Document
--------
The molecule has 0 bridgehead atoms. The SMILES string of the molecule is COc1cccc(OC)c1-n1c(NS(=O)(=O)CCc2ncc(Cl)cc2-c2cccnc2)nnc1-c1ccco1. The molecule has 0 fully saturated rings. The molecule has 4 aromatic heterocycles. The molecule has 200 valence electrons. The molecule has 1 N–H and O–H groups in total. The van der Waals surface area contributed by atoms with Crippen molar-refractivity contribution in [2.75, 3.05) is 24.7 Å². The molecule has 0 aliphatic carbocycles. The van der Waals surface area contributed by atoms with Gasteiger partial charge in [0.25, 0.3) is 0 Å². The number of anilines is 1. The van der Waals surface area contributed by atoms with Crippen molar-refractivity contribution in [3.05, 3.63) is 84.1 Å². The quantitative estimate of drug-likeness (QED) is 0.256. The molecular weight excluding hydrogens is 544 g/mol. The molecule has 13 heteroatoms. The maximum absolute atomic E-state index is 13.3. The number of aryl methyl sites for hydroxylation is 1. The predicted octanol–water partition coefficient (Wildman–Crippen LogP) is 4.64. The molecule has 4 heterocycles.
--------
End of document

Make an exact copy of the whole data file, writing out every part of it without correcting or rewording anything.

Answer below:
The molecule has 0 bridgehead atoms. The SMILES string of the molecule is COc1cccc(OC)c1-n1c(NS(=O)(=O)CCc2ncc(Cl)cc2-c2cccnc2)nnc1-c1ccco1. The molecule has 0 fully saturated rings. The molecule has 4 aromatic heterocycles. The molecule has 200 valence electrons. The molecule has 1 N–H and O–H groups in total. The van der Waals surface area contributed by atoms with Crippen molar-refractivity contribution in [2.75, 3.05) is 24.7 Å². The molecule has 0 aliphatic carbocycles. The van der Waals surface area contributed by atoms with Gasteiger partial charge in [0.25, 0.3) is 0 Å². The number of anilines is 1. The van der Waals surface area contributed by atoms with Crippen molar-refractivity contribution in [3.05, 3.63) is 84.1 Å². The quantitative estimate of drug-likeness (QED) is 0.256. The molecular weight excluding hydrogens is 544 g/mol. The molecule has 13 heteroatoms. The maximum absolute atomic E-state index is 13.3. The number of aryl methyl sites for hydroxylation is 1. The predicted octanol–water partition coefficient (Wildman–Crippen LogP) is 4.64. The molecule has 4 heterocycles.